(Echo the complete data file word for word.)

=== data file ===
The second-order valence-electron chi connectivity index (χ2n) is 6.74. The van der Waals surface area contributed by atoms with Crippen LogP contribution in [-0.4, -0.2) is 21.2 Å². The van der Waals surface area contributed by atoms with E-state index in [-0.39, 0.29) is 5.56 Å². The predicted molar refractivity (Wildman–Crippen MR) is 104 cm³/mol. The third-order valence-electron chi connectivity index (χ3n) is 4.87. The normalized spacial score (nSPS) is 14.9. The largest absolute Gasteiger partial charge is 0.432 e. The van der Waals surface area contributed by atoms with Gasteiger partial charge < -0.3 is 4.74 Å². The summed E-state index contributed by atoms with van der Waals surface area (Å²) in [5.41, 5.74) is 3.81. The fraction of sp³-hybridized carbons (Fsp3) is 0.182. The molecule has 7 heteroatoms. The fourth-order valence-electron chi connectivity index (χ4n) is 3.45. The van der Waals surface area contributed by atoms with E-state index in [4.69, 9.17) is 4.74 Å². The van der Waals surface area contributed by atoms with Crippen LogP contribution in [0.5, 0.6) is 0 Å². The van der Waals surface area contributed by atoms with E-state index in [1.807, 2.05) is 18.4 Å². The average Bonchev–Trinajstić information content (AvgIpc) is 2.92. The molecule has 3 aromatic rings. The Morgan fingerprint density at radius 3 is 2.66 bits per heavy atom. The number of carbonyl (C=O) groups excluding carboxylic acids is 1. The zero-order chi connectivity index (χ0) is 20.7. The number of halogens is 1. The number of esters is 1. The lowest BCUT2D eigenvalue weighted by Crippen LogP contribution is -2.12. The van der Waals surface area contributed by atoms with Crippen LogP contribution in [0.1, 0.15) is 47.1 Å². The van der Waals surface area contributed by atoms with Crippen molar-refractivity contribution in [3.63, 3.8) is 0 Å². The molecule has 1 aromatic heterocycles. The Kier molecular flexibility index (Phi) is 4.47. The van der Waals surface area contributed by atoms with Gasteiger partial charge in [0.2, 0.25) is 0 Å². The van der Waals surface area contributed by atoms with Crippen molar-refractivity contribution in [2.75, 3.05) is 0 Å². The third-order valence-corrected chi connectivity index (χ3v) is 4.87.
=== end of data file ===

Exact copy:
The second-order valence-electron chi connectivity index (χ2n) is 6.74. The van der Waals surface area contributed by atoms with Crippen LogP contribution in [-0.4, -0.2) is 21.2 Å². The van der Waals surface area contributed by atoms with E-state index in [-0.39, 0.29) is 5.56 Å². The predicted molar refractivity (Wildman–Crippen MR) is 104 cm³/mol. The third-order valence-electron chi connectivity index (χ3n) is 4.87. The normalized spacial score (nSPS) is 14.9. The largest absolute Gasteiger partial charge is 0.432 e. The van der Waals surface area contributed by atoms with Gasteiger partial charge < -0.3 is 4.74 Å². The summed E-state index contributed by atoms with van der Waals surface area (Å²) in [5.41, 5.74) is 3.81. The fraction of sp³-hybridized carbons (Fsp3) is 0.182. The molecule has 7 heteroatoms. The fourth-order valence-electron chi connectivity index (χ4n) is 3.45. The van der Waals surface area contributed by atoms with E-state index in [4.69, 9.17) is 4.74 Å². The van der Waals surface area contributed by atoms with Crippen LogP contribution in [0.5, 0.6) is 0 Å². The van der Waals surface area contributed by atoms with E-state index in [1.807, 2.05) is 18.4 Å². The average Bonchev–Trinajstić information content (AvgIpc) is 2.92. The molecule has 3 aromatic rings. The Morgan fingerprint density at radius 3 is 2.66 bits per heavy atom. The number of carbonyl (C=O) groups excluding carboxylic acids is 1. The zero-order chi connectivity index (χ0) is 20.7. The number of halogens is 1. The number of esters is 1. The lowest BCUT2D eigenvalue weighted by Crippen LogP contribution is -2.12. The van der Waals surface area contributed by atoms with Crippen LogP contribution in [0.1, 0.15) is 47.1 Å². The van der Waals surface area contributed by atoms with Crippen molar-refractivity contribution in [3.63, 3.8) is 0 Å². The molecule has 1 aromatic heterocycles. The Kier molecular flexibility index (Phi) is 4.47. The van der Waals surface area contributed by atoms with Gasteiger partial charge in [0.2, 0.25) is 0 Å². The van der Waals surface area contributed by atoms with Crippen molar-refractivity contribution in [2.75, 3.05) is 0 Å². The third-order valence-corrected chi connectivity index (χ3v) is 4.87.